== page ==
The Kids Are All Right is too uproariously funny to be a drama, and too earnest in its presentation of humanity to be a comedy. The closest comparison in recent memory is Judd Apatow's Knocked Up, a fine film no doubt, but one that never fully embraced its touchy-feely side. Why are serious writers and filmmakers so afraid of (or uninterested in) genuine positive emotion? Why are the sharpest comedies bitter and cynical satires? What does the say about our culture?
Nic and Jules (Annette Bening and Julianne Moore) are married parents of two teenagers, a nuclear family of the well-to-do liberal California sort. (If all film characters inhabeted the same universe, Nic and Jules would be friends with Meryl Streep's Jane Adler from It's Complicated.) While things are far from perfect -- Nic, an overstressed doctor, enjoys red wine too much, while Jules struggles to launch a new career (her third) in landscape design (don't you dare call it gardening) -- the two have an enviable, well-lived-in relationship. Joni (Mia Wasikowska), their eldest child and an overachiever who has just turned 18, is preparing to leave for college. Laser (Josh Hutcherson), who is aptly described as a "sensitive jock" and has the sole Y chromosome in the household, longs for an adult male presence in his life. The family's world becomes upturned when he convinces his sister to seek out and contact their anonymous donor father.
Enter Mark Ruffalo, whose Paul is the archetype of cool masculine worldliness. Not only does he own a hip, earthy restaurant that would make Alice Waters swoon (he grows his own organic vegetables), he wears a leather jacket, rides a motorcycle, and exudes sex. (Mark Ruffalo can't help that.) Paul is unhappy with his status as a listless Lothario. Once he meets his biological children, in a wonderfully awkward scene, he finds himself pulled into their lives as a new member of the family. The Kids Are All Right centers on how Paul uniquely disrupts and alters each family member's life, for better or worse.
Where a lesser director would veer into melodrama, farce, or (worst of all) polemic, Chodolenko subtly explores these tensions. She almost completely bypasses the fact that Nic and Jules are a married lesbian couple in what I assume is a post-Proposition 8 California. When the subject of their sexuality is explicitly addressed, it's in passing, tossed off like a fact of life unworthy of emphasis. In that sense, The Kids Are All Right is the next logical step from Brokeback Mountain, a film that couldn't escape its capsule definition as the "gay cowboy movie." The universality of The Kids Are All Right (we never even learn the character's last names) is what makes it the best gay movie since Far From Heaven (which also starred Julianne Moore). This is the story of a family, one that just so happens to have two women its head.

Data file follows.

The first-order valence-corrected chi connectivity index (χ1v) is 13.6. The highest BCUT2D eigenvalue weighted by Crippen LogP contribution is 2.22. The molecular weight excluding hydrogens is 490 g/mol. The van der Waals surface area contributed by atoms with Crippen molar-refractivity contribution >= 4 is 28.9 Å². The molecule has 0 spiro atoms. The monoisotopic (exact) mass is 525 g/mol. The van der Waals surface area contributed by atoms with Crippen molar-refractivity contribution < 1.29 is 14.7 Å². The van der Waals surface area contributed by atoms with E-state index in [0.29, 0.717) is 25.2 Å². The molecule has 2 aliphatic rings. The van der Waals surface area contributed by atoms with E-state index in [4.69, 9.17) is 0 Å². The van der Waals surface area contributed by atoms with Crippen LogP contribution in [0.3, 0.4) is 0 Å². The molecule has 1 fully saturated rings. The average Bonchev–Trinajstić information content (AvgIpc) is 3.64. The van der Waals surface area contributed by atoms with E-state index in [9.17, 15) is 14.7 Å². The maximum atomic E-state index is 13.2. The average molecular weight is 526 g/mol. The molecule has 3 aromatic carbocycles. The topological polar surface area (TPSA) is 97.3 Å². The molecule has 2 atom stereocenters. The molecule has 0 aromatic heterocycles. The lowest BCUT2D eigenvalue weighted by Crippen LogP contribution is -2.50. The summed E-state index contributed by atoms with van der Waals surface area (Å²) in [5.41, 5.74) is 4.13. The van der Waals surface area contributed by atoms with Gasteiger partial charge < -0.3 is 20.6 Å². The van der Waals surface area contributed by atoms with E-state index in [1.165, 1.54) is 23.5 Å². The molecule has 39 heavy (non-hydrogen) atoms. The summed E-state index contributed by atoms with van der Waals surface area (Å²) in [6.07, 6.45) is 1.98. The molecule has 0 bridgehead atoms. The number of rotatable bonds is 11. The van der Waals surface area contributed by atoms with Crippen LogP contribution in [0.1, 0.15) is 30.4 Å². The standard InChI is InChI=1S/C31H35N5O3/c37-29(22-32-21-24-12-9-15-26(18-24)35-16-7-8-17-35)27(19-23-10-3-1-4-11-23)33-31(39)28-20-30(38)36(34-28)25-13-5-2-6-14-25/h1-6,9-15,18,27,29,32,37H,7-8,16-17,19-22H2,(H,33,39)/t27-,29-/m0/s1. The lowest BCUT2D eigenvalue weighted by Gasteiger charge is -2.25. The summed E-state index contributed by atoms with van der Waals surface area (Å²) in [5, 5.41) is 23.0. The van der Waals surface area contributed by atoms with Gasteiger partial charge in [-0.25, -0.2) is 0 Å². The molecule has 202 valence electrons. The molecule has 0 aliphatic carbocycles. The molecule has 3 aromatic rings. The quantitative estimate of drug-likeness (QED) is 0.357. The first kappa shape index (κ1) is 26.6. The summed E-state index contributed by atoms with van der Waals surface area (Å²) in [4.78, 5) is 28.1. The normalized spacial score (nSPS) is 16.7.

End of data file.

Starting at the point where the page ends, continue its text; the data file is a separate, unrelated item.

I regard Julianne Moore as an angel who walks on Earth, an actress of such radiance and ability that I would happily watch her perform as Tree #2 in a high school performance of Our Town, but The Kids Are All Right is Annette Bening's movie. Her Nic, the breadwinner and guardian of the family, whose facial expressions somehow communicate more than her impeccably written words, is the film's emotional center of gravity. In the film's best scene, Bening sings Joni Mitchell's "All I Want" acapella at the dinner table. That moment -- so funny, so ironic, so poignant -- will play next year, on the night she wins her first Academy Award. The rest of the cast is pitch perfect, especially Ruffalo, who plays Paul as a lovable and sympathetic fuck-up.
While watching The Kids Are All Right, I was reminded of Alexander Payne's Sideways, a (somewhat nasty) satire of the epicurean and boozy proclivities of the West Coast Liberal. Lisa Chodolenko is kinder, but a gently pointed satire underlies her film, though never at her characters' expense. Nic's tirade against composting and heirloom tomatoes is a riotous high point. (“If I hear another person talk about how much they love heirloom tomatoes, I am going to kill myself.”)
Before exiting the theater, while the credits still rolled, I half-jokingly asked my friend if he wanted to stay and watch the movie again. Not because I felt like I missed something, or because I thought a repeat viewing would reveal new depths, though both may be the case. Like a codependent, I didn't want to leave these characters behind, all of whom I'd come to love. And now, even as I write this, I feel like an addict: I can only think of my next fix, the next time I see The Kids Are All Right.